Now that the midterm elections are over, political ads might be the last thing you want to think about — at least until primary season rolls around in 2012. But if you’re interested in using social-media tools to rally others to support your cause — or even your brand — maybe you should take another look at what politicians have been up to in the social-media space.
Having more Facebook connections is far from the same as having more votes — several high-profile candidates with larger Facebook communities lost last night — but having the capacity to create and nurture those ties goes a long way toward keeping the base fired up.
David All Group Vice President Jake Ward says that right now, Facebook isn’t being used to connect with every last voter — it’s being used to stoke the passions of true believers who will then go out and act as evangelists, rallying others to your side. Ward estimates that social tools are great for connecting with the roughly 1% of voters who are most engaged in your contest. Those people can be used to make your case to another 9% of the electorate — giving you a solid base of highly engaged supporters that you can mobilize to win over the rest of the crowd.
“It’s like that old joke: Why are you preaching to the choir? Because that’s how you get them to sing,” he says.
What does that have to do with corporate social-media marketing? Ward argues that the two are more alike than they are different, because they rest on common principles of building reach, engagement and empowerment. “The key to both … is finding your brand activists, the people who already believe in what you’re selling,” he says.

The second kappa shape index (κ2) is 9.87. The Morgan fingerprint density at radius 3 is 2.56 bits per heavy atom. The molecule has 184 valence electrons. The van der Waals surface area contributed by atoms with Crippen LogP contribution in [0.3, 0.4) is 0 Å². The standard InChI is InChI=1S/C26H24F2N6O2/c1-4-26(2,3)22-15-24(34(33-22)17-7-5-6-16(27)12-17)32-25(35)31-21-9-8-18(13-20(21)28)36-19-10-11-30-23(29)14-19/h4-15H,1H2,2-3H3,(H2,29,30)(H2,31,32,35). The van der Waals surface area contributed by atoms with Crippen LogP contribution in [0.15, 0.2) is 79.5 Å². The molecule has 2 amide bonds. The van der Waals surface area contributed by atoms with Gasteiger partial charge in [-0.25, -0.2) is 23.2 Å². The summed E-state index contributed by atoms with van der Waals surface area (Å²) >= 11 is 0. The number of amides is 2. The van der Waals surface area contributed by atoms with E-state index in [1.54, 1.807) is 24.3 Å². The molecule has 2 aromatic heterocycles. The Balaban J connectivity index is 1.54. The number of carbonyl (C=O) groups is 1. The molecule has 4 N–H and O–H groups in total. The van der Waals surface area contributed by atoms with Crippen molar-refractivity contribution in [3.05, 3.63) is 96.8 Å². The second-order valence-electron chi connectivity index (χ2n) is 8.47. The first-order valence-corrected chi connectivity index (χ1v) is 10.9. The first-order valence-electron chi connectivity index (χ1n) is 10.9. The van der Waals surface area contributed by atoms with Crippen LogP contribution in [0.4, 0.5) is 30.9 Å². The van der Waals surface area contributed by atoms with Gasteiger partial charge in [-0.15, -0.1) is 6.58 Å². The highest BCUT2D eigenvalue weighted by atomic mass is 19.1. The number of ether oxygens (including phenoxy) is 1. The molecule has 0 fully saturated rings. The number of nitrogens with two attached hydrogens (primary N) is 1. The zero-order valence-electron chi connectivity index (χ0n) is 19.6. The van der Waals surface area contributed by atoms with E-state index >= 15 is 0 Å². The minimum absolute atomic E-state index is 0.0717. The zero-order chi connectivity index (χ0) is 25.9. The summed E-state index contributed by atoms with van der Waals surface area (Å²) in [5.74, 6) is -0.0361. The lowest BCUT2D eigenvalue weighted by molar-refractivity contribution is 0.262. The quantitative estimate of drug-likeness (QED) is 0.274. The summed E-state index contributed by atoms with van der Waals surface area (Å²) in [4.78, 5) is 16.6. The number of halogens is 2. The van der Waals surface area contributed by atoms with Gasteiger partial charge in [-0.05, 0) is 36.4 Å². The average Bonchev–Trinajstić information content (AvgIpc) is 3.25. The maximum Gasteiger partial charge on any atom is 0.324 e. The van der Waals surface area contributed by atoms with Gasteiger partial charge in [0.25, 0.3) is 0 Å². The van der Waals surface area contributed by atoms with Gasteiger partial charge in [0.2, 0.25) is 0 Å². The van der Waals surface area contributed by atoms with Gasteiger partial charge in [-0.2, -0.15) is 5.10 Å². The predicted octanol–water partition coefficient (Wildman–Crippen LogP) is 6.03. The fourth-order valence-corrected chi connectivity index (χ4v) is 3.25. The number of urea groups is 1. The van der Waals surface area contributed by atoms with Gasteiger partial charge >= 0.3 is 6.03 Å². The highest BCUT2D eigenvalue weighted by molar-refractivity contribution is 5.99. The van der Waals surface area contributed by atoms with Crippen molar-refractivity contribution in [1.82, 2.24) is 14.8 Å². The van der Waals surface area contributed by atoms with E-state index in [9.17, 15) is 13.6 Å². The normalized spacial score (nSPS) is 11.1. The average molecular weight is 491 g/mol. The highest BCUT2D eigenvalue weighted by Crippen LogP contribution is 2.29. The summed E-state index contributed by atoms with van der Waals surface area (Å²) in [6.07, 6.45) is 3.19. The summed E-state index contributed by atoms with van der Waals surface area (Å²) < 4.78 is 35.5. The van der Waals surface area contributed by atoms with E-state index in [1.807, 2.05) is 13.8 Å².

Of course, there are meaningful differences, he notes. Brands are harder to relate to than politicians. All manners of jokes about politicians being out of touch with the real world aside, these are still human beings with stories and passions and ideas that can touch and inspire people in a way that logos just don’t. Policy positions aren’t usually very exciting — but the reasons why a political leader will embrace a given policy can be riveting, because they’re often tied to real human experiences. Brands can tap into that power by using social media to tell the story of how and why they do what they do.
But that’s only half the battle, Ward says. The best politicians — Ward points to President Ronald Reagan — have a knack for telling stories about others as way of explaining the importance of their policies. Rather than just making it about themselves and their ideas, great politicians can turn the script around and make the campaign about the voters. If a corporate brand wants to be able to tap into the power of storytelling, it needs to be able to do the same thing, refocusing on how the brand affects its customers. Social tools can be a powerful way to collect and then share those stories. “It’s about the way a product makes you feel,” he says.
Not everything from the world of politics can be adapted to corporate social-media marketing, however. While politicians often “go negative” and run adds attacking each other personally, such tactics would be a hard sell for corporate social-media marketers. Communities tend to spring up around common passion that can unite and inspire people. “I’m not so sure that works in reverse,” Ward says.
While brands can benefit from studying how politicians use social channels to create narratives, there’s at least one thing that politicians are going to have to adopt from the world of corporate social media, Ward says. “Politicians need to learn to listen more. … When you run for office now, there’s the expectation that you won’t just create the infrastructure to listen — you’ll actually do it.”